Vitamin C linked to reduced glucose levels in type 2 diabetes
Vitamin C supplementation is associated with improved blood glucose levels in people with type 2 diabetes, research suggests.
“We found that participants had a significant 36% drop in blood sugar spike after meals. This also meant that they spent almost three hours less per day living in a state of hyperglycemia. This is extremely positive news as hyperglycemia is a risk factor for cardiovascular disease in people living with type 2 diabetes,” said associate professor Glenn Wadley, who led the study. The participants who took vitamin C also had lower blood pressure, the results revealed. Prof Wadley added: “Vitamin C’s antioxidant properties can help counteract the high levels of free radicals found in people with diabetes, and it’s encouraging to see this benefits a number of the disease’s common comorbidities, such as high blood pressure.
“For people living with type 2 diabetes, vitamin C could be a potentially cheap, convenient and effective additional therapy, used in addition to their usual anti-diabetic treatments. Study participants with hypertension also had their blood pressure levels drop while taking the vitamin C tablets.”
The findings indicate that vitamin C provides significant health benefit, but as the researchers say, the significance is that vitamin C is used as an “effective additional therapy”, such as a healthy diet.
Review: The role of zinc in the endocrine system
Zinc is essential in the regulation of a variety of physiological and biochemical events in the organism. It plays a critical role in maintaining the cell membrane integrity, protein-carbohydrate-lipid metabolism, immune system, wound injury and in the regulation of a number of other biological processes associated with normal growth and development. Physiological and biochemical levels of many hormones are affected by zinc metabolism. Therefore, growth impairment, hypogonadism, and some endocrine diseases are associated with the deficiency of zinc. These effects of zinc are considered versatile. Zinc increases the synthesis of the growth hormone and its number of receptors; thus, it is an important mediator in the binding of this hormone to its receptor. Found in a large quantity in the pancreas tissue, zinc has a part in the regulation of the effect of insulin. Zinc is involved to much more thyroid hormone metabolism such as hormone synthesis, receptor activity, conversion of T4 to T3, and production of carrier proteins. The low levels of zinc and high levels of leptin in obese individuals point to a critical relationship between zinc and leptin. Zinc is related to enzyme activity to melatonin synthesis. Melatonin has regulatory activity for zinc absorption from gastrointestinal system. Zinc particularly affects the conversion of testosterone to dihydrotestosterone, as 5α-reductase that is involved in this conversion is a zinc-dependent enzyme. In consideration of these relations, zinc is accepted to play critical roles in the endocrine system. The aim of the current review is to draw attention to the effects of zinc on the endocrine system.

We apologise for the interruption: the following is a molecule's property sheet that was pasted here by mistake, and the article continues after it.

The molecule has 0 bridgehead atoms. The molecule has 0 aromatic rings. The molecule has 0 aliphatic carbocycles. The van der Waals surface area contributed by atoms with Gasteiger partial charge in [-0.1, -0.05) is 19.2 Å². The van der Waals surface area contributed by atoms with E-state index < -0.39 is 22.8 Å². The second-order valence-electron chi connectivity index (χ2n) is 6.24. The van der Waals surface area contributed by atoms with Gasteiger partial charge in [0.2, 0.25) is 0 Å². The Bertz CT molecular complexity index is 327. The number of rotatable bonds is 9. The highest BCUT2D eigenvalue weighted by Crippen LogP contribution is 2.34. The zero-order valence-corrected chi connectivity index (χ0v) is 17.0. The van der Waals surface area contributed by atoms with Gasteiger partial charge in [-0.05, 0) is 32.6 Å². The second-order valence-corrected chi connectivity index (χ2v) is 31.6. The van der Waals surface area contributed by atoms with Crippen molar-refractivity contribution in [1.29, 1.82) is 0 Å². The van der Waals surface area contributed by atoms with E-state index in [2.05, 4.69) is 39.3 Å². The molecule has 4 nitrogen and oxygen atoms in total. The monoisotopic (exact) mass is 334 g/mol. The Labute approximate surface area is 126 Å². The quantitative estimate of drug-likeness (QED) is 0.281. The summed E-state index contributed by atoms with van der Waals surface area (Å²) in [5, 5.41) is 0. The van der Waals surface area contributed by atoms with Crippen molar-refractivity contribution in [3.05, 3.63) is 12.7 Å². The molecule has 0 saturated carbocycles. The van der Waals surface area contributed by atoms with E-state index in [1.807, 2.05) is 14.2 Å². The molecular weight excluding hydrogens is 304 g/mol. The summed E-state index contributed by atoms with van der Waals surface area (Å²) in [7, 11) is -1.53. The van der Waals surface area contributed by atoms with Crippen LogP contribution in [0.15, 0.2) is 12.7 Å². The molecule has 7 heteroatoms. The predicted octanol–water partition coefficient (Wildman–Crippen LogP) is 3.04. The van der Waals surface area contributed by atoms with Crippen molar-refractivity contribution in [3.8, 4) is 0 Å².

Probiotic characteristics of Bacillus coagulans and associated implications for T human health and diseases
Due to its unique GI life cycle and probiotic effects, B. coagulans has shown great potential in the treatment of various human diseases. For example, through direct regulation or indirect modulation via the host microbiota, B. coagulans plays an impressive role in eliminating infec- tions and attenuating both GI diseases and diseases in remote tissues. Furthermore, the ability of B. coagulans to maintain host microbiota homeostasis can also aid the digestion of daily meals and promote gut health. Therefore, beneficial effects of B. coagulans result from comprehensive and coordinated processes, involving the host micro- biome, metabolism and immune system. However, there are multiple B. coagulans strains with different host origins, and many of the probiotic functions of B. coagulans are strain-dependent. Therefore, it may be advantageous to combine different strains of B. coagulans to maximize their beneficial effects in the future.